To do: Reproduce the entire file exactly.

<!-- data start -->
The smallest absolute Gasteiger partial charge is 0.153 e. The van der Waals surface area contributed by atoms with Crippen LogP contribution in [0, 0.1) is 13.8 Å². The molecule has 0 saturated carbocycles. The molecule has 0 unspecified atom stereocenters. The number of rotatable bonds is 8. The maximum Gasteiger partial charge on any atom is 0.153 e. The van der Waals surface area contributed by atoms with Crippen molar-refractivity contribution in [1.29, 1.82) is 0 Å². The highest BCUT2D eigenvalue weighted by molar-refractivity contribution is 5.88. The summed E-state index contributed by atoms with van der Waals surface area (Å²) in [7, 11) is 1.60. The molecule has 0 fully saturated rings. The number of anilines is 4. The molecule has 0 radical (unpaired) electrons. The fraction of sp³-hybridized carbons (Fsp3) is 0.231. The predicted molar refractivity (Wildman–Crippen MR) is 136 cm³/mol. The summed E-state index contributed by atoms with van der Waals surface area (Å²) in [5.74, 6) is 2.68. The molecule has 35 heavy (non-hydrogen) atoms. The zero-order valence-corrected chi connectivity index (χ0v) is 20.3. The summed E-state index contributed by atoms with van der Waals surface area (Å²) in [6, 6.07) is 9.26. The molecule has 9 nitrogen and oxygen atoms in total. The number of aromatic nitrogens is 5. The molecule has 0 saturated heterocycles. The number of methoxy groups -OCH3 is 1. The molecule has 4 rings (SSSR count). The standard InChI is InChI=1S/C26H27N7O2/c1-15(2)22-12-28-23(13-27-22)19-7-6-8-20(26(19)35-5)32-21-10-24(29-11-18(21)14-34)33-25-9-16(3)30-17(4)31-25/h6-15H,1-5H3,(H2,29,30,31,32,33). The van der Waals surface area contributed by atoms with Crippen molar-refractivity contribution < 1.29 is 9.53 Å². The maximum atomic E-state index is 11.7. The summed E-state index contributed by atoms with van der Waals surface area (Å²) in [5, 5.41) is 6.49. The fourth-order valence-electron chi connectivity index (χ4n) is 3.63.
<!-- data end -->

The smallest absolute Gasteiger partial charge is 0.153 e. The van der Waals surface area contributed by atoms with Crippen LogP contribution in [0, 0.1) is 13.8 Å². The molecule has 0 saturated carbocycles. The molecule has 0 unspecified atom stereocenters. The number of rotatable bonds is 8. The maximum Gasteiger partial charge on any atom is 0.153 e. The van der Waals surface area contributed by atoms with Crippen molar-refractivity contribution in [1.29, 1.82) is 0 Å². The highest BCUT2D eigenvalue weighted by molar-refractivity contribution is 5.88. The summed E-state index contributed by atoms with van der Waals surface area (Å²) in [7, 11) is 1.60. The molecule has 0 fully saturated rings. The number of anilines is 4. The molecule has 0 radical (unpaired) electrons. The fraction of sp³-hybridized carbons (Fsp3) is 0.231. The predicted molar refractivity (Wildman–Crippen MR) is 136 cm³/mol. The summed E-state index contributed by atoms with van der Waals surface area (Å²) in [5.74, 6) is 2.68. The molecule has 35 heavy (non-hydrogen) atoms. The zero-order valence-corrected chi connectivity index (χ0v) is 20.3. The summed E-state index contributed by atoms with van der Waals surface area (Å²) in [6, 6.07) is 9.26. The molecule has 9 nitrogen and oxygen atoms in total. The number of aromatic nitrogens is 5. The molecule has 0 saturated heterocycles. The number of methoxy groups -OCH3 is 1. The molecule has 4 rings (SSSR count). The standard InChI is InChI=1S/C26H27N7O2/c1-15(2)22-12-28-23(13-27-22)19-7-6-8-20(26(19)35-5)32-21-10-24(29-11-18(21)14-34)33-25-9-16(3)30-17(4)31-25/h6-15H,1-5H3,(H2,29,30,31,32,33). The van der Waals surface area contributed by atoms with Crippen molar-refractivity contribution < 1.29 is 9.53 Å². The maximum atomic E-state index is 11.7. The summed E-state index contributed by atoms with van der Waals surface area (Å²) in [5, 5.41) is 6.49. The fourth-order valence-electron chi connectivity index (χ4n) is 3.63.